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25th novel marks Cook as master of medical mystery

Marker, By Robin Cook, Putnam, 533 pp, $25.95

With enough books on the bestseller list, a writer's name eventually appears at the top of the jacket, as large as, or larger than, the title. So, with the publication of his 25th book, a silver anniversary of medical thrillers, we see that ''ROBIN COOK" has written ''MARKER."

It cries out to be a movie, which it no doubt will be. For Cook, a doctor, has a formula, combining his medical knowledge with his talent as a mystery writer, to produce a sort of adult, physician-centered Nancy Drew series. ''Marker" is a fun page-turner, and a perfect airplane novel.

A marker hereditarily links a human to specific abnormal genes and ''marks" him or her for a medical problem later in life. The identification of markers comes out of a relatively new science called medical genomics, dealing ''with the enormously complex flow of information within a cell." Laurie Montgomery, a forensic pathologist at the office of the chief medical examiner of New York, finds that she has the marker for a specific mutation of the BRCA1 gene, which means she is likely to develop a cancerous tumor.

She and boyfriend Jack Stapleton, a pathologist in the office, have accidentally created a baby in what may be the least poetic description of the sex act ever put on a page: ''The cellular event occurred in a moment of intense bliss and involved the forcible injection of slightly more than two hundred and fifty million sperm into a vaginal vault."

Laurie's ruptured ectopic pregnancy creates a medical emergency that eventually leads to the answer to the tale's mystery: Why are young, healthy individuals who have just come through a variety of surgeries at Manhattan General Hospital suddenly dying of heart attacks on the day following surgery?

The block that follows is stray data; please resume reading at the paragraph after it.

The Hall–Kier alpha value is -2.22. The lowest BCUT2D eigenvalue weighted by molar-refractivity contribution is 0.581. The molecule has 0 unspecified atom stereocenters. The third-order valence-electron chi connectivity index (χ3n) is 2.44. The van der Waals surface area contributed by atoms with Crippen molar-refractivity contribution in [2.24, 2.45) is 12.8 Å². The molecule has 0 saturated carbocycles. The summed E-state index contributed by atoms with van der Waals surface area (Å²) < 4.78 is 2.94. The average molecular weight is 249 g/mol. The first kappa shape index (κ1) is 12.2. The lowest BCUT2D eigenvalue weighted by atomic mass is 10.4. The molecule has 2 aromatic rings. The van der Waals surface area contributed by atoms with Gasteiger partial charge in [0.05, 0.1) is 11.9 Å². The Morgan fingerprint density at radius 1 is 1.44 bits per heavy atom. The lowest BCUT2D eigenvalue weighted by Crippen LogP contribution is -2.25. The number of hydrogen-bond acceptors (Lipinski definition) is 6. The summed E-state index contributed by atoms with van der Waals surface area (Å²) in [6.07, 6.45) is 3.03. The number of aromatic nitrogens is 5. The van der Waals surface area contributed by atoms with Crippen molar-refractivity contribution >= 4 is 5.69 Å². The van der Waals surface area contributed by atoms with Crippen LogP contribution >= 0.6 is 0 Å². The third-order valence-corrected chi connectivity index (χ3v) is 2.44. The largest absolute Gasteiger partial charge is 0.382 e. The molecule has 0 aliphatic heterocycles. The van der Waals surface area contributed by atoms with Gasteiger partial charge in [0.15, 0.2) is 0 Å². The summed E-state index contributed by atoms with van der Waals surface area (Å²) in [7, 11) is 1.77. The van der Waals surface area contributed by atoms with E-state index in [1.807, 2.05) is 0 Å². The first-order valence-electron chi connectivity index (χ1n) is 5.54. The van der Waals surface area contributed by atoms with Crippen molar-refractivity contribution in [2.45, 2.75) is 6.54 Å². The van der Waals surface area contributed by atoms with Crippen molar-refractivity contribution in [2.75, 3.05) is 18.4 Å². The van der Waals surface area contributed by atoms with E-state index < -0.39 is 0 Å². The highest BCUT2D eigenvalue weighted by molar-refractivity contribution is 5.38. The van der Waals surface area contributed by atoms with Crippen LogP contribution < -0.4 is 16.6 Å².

Laurie suspects homicide first, and Jack and their friend, homicide detective Lieutenant Lou Soldano, finally agree with her moments before a catastrophe is averted.

In an interesting twist, we see the perpetrator commit the crimes early on, before everyone else. This individual, contacted by a representative of a large insurance agency to ''sanction" certain patients who are going to be costly to the company because they are all markers, jumps at the chance and at the $5,000 per case. Discovering the perpetrator's method -- a lethal injection of potassium chloride into an IV, which stops the heart and kills the cells yet masks itself before anyone can discover it -- presents a complicated challenge for Laurie and Jack.

There's just enough information about hospital politics and medical language in the story to let us know this doctor-author knows the ins and outs of that world. And there's just enough to allow us to infer his meaning without keeping a medical dictionary beside the book. The finale is most inventive, and it's a perfect, explosive ending for what could be a nail-biting ''ER"-type TV series, as well as a great horror film.

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